The people you trust in your kitchen and in front of clients are a lot like the ingredients that you use in your recipes. If you’re using oil that’s gone bad, your bake won’t turn out right. Similarly, if your cashier has a bad attitude, your bakery might suffer.
You need to choose and cultivate your ingredients wisely for your bakery to be a success. One of the integral processes in finding the right people for your bakery is conducting interviews. Here are a few tips for the bakery hiring process and how you should be conducting employee interviews.
Before you can even get to the interview process, you’ll want to make sure you’re attracting qualified candidates. The hiring process can be challenging, but you want to make sure you’re getting people you can trust on your team.
As you’re crafting your job posting, write an honest and realistic description of the job. If you want your employee at the bakery by 4:00 in the morning to prepare for the day, or you need them to be able to lift heavy sacks of flour, tell your prospects that. Not everyone is cut out for bakery work, so when you’re looking for the right person for the job, make sure you communicate your needs clearly.
This also helps weed out unqualified candidates. You should even list anything that’s a deal-breaker: habitually tardy people need not apply.
Make sure you include these detailed sections in your posting:
After you’ve narrowed down your candidates, you can invite the lucky few in for an in-person interview.
You’ll want to tailor your interview questions depending on the position you’re hiring for. Of course, you need to ask technical questions that provide insight into the candidate’s ability to do the job. But it’s also a good idea to ask questions that will give you a sense of their personality and if they’ll be a fit in your work culture. Behavioral and situational questions can help you identify this.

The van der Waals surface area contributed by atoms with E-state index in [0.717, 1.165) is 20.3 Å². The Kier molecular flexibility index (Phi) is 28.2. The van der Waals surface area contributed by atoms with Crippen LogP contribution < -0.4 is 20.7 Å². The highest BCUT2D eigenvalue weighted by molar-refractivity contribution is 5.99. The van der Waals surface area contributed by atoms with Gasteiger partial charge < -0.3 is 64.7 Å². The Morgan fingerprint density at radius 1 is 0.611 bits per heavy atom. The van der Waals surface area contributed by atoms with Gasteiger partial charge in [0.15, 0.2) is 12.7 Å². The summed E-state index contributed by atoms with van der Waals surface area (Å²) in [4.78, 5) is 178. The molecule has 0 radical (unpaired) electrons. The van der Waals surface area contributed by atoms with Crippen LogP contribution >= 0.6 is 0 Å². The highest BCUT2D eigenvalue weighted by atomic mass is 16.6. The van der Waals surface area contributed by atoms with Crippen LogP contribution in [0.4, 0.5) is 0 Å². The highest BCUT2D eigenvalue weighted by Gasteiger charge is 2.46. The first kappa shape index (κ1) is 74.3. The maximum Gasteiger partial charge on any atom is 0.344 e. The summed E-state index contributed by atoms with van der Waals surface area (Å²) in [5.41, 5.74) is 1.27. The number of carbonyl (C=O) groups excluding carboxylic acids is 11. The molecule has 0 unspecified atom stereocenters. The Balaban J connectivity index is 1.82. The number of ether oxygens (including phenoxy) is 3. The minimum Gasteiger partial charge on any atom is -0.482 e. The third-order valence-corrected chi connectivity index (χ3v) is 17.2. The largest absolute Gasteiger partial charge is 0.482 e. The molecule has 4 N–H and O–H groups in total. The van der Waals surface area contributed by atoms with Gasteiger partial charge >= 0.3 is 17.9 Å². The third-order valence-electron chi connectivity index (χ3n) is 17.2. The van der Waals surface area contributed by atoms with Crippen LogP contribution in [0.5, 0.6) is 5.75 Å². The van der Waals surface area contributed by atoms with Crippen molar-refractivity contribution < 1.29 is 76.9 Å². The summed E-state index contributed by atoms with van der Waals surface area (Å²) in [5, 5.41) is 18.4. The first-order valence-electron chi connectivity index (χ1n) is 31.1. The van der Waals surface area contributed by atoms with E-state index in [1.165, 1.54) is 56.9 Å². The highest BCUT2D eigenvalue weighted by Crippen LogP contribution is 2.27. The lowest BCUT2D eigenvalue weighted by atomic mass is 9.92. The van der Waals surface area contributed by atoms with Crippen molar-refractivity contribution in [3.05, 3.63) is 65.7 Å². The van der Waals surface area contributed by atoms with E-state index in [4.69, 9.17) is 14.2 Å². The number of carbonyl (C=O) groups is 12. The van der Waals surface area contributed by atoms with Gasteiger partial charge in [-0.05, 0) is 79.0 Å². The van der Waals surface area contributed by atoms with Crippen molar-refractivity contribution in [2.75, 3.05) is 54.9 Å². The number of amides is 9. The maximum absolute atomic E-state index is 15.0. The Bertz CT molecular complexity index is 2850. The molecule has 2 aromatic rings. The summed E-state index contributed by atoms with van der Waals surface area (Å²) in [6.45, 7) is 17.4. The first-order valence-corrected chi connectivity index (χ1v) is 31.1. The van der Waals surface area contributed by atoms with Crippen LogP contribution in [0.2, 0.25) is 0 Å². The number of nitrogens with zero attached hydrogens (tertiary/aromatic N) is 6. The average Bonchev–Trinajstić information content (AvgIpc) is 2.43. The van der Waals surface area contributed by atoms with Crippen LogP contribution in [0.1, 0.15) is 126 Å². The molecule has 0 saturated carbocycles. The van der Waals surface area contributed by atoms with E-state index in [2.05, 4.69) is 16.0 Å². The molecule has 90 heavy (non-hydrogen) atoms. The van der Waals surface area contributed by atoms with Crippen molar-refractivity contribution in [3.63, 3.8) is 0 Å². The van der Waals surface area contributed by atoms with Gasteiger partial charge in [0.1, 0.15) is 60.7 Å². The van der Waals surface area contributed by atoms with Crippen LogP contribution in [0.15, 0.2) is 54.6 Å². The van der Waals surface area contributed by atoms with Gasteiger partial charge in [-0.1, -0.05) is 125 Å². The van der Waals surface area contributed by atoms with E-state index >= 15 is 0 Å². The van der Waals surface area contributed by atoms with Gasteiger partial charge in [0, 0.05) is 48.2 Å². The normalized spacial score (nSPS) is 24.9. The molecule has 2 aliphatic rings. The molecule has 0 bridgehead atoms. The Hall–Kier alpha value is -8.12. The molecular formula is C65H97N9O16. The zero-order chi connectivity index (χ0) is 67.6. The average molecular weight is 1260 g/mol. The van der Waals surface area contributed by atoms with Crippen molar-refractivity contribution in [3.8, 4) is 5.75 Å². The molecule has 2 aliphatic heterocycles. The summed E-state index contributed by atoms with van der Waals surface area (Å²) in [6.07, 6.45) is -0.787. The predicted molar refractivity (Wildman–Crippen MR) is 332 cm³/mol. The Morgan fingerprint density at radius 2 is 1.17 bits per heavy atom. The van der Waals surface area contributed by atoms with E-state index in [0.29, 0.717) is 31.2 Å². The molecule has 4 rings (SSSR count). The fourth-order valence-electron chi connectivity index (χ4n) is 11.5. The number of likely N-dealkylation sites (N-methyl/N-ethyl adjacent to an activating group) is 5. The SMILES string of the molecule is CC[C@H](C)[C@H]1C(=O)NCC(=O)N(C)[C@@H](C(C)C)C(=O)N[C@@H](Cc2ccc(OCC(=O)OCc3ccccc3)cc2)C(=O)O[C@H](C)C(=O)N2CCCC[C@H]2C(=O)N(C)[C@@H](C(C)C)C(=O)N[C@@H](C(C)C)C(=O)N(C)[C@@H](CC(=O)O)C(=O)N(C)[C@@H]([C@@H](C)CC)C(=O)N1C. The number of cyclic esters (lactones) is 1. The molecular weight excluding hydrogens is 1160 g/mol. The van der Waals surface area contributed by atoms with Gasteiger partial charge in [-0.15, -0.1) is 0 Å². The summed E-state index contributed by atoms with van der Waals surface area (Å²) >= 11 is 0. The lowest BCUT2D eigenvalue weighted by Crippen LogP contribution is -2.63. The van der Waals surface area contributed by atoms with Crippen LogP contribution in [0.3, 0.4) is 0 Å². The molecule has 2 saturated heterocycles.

Here are a few questions to ask in a traditional interview:
- How does this position fit into your career goals?
- Describe your experience adapting quantities of ingredients to match the number of items to be baked.
- Tell me about a time when you developed your own way of doing things or were self-motivated to finish an important task.
- Share an example of a time you had to gather information from multiple sources. How did you determine which information was relevant?
- What would you do if you accidentally burned an entire batch of pastries before an important event?
After a traditional interview, you may think about bringing in your final candidates in for a working interview where you test their skills. This can be especially helpful for kitchen staff, though it can reveal strengths and weaknesses in front-of-house candidates as well.
These types of interviews can last anywhere from a few hours to a few days. Think of it as a trial employment period.
Know that you cannot ask your candidates to work for free. They will need to be paid at least minimum wage for the time they work. Treat the working interviewee like any new employee and have them fill out the corresponding paperwork, including signing a document outlining the pay they will receive.
This may seem like a lot for someone who ultimately might not work at your bakery, but as many bakery owners know, turnover can cost precious time and resources to go through the hiring and training process for employees that shouldn’t have received the job in the first place.
Labor costs are a major expense in the baking industry. The cost of continually hiring and retraining employees can take a toll on your bakery’s budget. One of the ways to lower your employee turnover rate is to hire the right person.
Here’s a tip from a bakery owner, “Hire slowly, fire fast.”
If you’ve hired new staff at your bakery, take a look at some tips for training your bakery team. You can further support your staff by conquering the chaos of a retail bakery with BakeSmart.